Slightly Misplaced Comic Book Hero Case File #89: The Red Bee

When superheroes took off as a fad in various comic books, new heroes would pop up on a regular basis.  But for every successful Batman, there were probably at least a dozen that appeared only a handful of times before they were more or less forgotten, often for good reason.

Among the oddest of those forgotten, a character who still gets a mentions once in a while, was the Red Bee.

The Red Bee in action!
The Red Bee in action!

So, what was the Red Bee’s deal?  Did he have the proportionate strength, speed, and agility of a bee?  Did he have some wings or a bult-in stinger?  Did he know how to mass produce honey and pollinate flowers?  Well, maybe for the last one, but definitely no for the rest.

See, the Red Bee was Richard Raleigh, assistant district attorney for the pompous-sounding city of Superior City, Oregon.  By night, he’d put on a red and yellow costume and go out and fight crime with a stinger gun, whatever that is, and a bunch of trained bees, particularly one he named Michael that he stored in a secret compartment in his belt.

Let’s review:  he found crime with trained bees.  Some stories suggested he never had more than one or two of them.  And that’s it.

There’s something blessedly absurd in a character like that, and not in a good way.  The Red Bee was unceremoniously killed off in a flashback story showing him stopping a Nazi supervillain long enough for another hero, one with actual superpowers named Hourman, to escape with various innocents out of a trap.  If anything, the Red Bee became more popular in death than he ever did in life thanks to two writers:  James Robinson and Grant Morrison.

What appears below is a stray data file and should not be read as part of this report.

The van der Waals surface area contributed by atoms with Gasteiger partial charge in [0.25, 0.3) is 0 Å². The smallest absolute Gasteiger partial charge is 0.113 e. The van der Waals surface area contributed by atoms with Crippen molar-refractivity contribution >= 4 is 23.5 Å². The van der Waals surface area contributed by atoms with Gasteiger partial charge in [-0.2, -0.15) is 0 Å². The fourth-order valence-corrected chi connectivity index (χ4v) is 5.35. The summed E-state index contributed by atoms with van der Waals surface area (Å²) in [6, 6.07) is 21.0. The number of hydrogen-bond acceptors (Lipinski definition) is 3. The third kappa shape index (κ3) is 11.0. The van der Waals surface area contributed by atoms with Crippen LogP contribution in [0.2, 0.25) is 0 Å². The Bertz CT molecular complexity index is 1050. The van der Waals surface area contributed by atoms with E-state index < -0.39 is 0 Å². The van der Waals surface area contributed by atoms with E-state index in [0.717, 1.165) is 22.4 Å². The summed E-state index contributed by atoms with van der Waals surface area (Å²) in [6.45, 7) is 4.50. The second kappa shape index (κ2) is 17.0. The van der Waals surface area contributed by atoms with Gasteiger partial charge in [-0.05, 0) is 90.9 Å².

Robinson only featured the Red Bee once during his great Starman run.  Once a year, a special issue would come out where Jack Knight would meet up with the ghost of his brother David for a chat about life and super heroics.  One time, Jack was also let in to meet a bunch of deceased Golden Age heroes, and the Red Bee was there, a rather bitter fellow who thought he’d been forgotten.

But Morrison was a different story, and not just because he had Plastic Man refer to the dead Red Bee as an old friend he used to have drinks with during Morrison’s JLA run.  No, Morrison included the Red Bee in his Animal Man run as one of the many inhabitants of limbo, the place where forgotten superheroes go until someone remembers them.  Animal Man encounters a particularly sad Red Bee lamenting his status and wishing someone would revive him.  Granted, every character in limbo is like that to one degree or another, but there’s something particularly sad about the Red Bee saying it since he is, you know, rather lame no matter what you can say about the guy.

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Of course, then he cons Animal Man into giving the Red Bee his jacket and calling the guy with an actual series a “sucker” so draw your own conclusions.

That might have been it, but DC loves its legacies.  As a result, Richard’s grandniece Jenna at one point became a new Red Bee, one that even gained some bee-like superpowers.  But, you know, it’s still the Red Bee.  There’s only so much you can actually do.

redbeeii_02
Pictured: only so much you can actually do.

tomk74

Defender of the faith, contributing writer, debonair man-about-town.

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